Here is another post from my Dad! Thank you, Dad!
I really enjoyed reading all of the comments on my last post! Thank you! Yes, we do go through Columbus Ohio. On Thursday morning around 7:00AM and then again Friday afternoon around 4:00PM. I will be happy to answer any other questions you have. For now I thought I would write about the Interstate.
Most people have driven the Interstate system at one time or another, but I wonder how many people really understand the Interstate system? To be a successful truck driver, understanding the Interstate system is a requirement.
When I worked for a year at our Fontana (California) Terminal, I was privileged to conduct a Map class as part of the two-day Orientation program. Even though I had driven a truck for more than ten years before that, I found I didn’t fully understand the Interstate system. There were several things I learned when I taught the Map class for the first time.
The Interstate as we know it today was built during the 1960’s, but the planning started with the Eisenhower administration during the 1950’s. However, the need for a nationwide road system was realized as far back as World War I, when then-Lieutenant Dwight D. Eisenhower was assigned to lead a convoy of war machinery and supplies from New York to San Francisco in 1919.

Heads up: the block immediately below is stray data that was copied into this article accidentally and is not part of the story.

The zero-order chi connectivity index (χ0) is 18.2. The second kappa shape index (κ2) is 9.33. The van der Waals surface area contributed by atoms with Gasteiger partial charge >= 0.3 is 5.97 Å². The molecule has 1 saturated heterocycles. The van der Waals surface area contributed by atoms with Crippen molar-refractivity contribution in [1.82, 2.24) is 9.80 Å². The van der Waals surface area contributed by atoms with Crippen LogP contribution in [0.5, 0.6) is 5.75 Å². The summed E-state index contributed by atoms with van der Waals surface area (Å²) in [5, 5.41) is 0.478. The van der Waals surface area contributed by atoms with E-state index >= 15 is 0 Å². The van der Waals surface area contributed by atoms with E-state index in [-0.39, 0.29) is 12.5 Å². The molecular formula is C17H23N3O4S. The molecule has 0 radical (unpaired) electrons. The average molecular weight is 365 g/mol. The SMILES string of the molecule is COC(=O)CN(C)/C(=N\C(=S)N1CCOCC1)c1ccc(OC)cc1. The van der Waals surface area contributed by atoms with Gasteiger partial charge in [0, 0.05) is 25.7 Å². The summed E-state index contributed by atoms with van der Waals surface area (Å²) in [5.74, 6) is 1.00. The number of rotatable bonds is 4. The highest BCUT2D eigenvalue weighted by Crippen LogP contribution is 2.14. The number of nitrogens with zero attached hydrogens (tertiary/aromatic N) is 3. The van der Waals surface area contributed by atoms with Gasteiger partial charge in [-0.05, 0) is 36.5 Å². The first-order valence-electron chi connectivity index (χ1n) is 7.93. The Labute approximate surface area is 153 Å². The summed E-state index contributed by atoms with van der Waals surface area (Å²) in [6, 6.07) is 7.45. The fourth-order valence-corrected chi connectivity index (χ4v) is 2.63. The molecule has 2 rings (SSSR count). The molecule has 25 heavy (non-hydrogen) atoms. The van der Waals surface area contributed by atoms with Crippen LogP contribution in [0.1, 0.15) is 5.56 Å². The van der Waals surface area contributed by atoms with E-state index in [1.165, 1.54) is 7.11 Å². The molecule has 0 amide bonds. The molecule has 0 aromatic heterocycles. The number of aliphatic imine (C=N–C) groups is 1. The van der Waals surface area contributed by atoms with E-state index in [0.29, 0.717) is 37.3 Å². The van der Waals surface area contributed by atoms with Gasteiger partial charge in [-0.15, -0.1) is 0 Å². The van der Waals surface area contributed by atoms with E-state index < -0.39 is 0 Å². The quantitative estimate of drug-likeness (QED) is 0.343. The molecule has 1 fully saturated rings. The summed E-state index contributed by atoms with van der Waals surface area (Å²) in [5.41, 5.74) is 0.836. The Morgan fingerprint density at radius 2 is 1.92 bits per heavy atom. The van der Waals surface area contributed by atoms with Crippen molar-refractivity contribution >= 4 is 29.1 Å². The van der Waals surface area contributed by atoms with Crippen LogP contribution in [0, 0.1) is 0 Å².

Eisenhower was embarrassed to find that the powerful United States of America had no road system in place to move military equipment from one side of our country to the other. Sure, there were roads linking one city to another but that was the extent of the planning! No one had considered the need to build a single road from one side of the country to the other.